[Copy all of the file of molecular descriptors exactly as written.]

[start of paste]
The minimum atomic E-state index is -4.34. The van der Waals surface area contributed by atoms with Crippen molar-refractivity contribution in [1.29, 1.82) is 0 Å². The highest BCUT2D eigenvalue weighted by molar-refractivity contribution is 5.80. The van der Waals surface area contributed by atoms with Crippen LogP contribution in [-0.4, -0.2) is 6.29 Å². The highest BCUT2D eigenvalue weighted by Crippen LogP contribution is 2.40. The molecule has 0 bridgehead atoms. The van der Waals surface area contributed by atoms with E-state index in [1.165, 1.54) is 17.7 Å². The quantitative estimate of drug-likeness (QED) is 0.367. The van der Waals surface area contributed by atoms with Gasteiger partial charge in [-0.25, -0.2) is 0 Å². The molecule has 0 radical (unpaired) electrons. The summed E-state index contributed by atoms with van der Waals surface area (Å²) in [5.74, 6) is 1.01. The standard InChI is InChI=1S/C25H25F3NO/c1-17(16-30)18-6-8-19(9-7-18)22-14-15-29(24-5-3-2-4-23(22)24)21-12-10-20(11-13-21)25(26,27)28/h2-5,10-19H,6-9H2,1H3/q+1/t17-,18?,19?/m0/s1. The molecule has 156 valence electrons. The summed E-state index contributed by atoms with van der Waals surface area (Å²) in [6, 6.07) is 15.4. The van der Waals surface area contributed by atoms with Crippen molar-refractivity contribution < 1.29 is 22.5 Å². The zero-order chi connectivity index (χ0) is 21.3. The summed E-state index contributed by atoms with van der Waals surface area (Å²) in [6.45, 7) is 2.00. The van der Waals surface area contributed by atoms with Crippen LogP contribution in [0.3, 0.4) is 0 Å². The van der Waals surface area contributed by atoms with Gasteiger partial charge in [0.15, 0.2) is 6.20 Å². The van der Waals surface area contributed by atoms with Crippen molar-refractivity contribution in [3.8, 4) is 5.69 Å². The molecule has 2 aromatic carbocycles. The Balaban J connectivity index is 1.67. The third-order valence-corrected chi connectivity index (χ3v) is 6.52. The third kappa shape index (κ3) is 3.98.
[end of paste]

The minimum atomic E-state index is -4.34. The van der Waals surface area contributed by atoms with Crippen molar-refractivity contribution in [1.29, 1.82) is 0 Å². The highest BCUT2D eigenvalue weighted by molar-refractivity contribution is 5.80. The van der Waals surface area contributed by atoms with Crippen LogP contribution in [-0.4, -0.2) is 6.29 Å². The highest BCUT2D eigenvalue weighted by Crippen LogP contribution is 2.40. The molecule has 0 bridgehead atoms. The van der Waals surface area contributed by atoms with E-state index in [1.165, 1.54) is 17.7 Å². The quantitative estimate of drug-likeness (QED) is 0.367. The van der Waals surface area contributed by atoms with Gasteiger partial charge in [-0.25, -0.2) is 0 Å². The molecule has 0 radical (unpaired) electrons. The summed E-state index contributed by atoms with van der Waals surface area (Å²) in [5.74, 6) is 1.01. The standard InChI is InChI=1S/C25H25F3NO/c1-17(16-30)18-6-8-19(9-7-18)22-14-15-29(24-5-3-2-4-23(22)24)21-12-10-20(11-13-21)25(26,27)28/h2-5,10-19H,6-9H2,1H3/q+1/t17-,18?,19?/m0/s1. The molecule has 156 valence electrons. The summed E-state index contributed by atoms with van der Waals surface area (Å²) in [6, 6.07) is 15.4. The van der Waals surface area contributed by atoms with Crippen molar-refractivity contribution < 1.29 is 22.5 Å². The zero-order chi connectivity index (χ0) is 21.3. The summed E-state index contributed by atoms with van der Waals surface area (Å²) in [6.45, 7) is 2.00. The van der Waals surface area contributed by atoms with Crippen LogP contribution in [0.3, 0.4) is 0 Å². The van der Waals surface area contributed by atoms with Gasteiger partial charge in [0.15, 0.2) is 6.20 Å². The van der Waals surface area contributed by atoms with Crippen molar-refractivity contribution in [3.8, 4) is 5.69 Å². The molecule has 2 aromatic carbocycles. The Balaban J connectivity index is 1.67. The third-order valence-corrected chi connectivity index (χ3v) is 6.52. The third kappa shape index (κ3) is 3.98.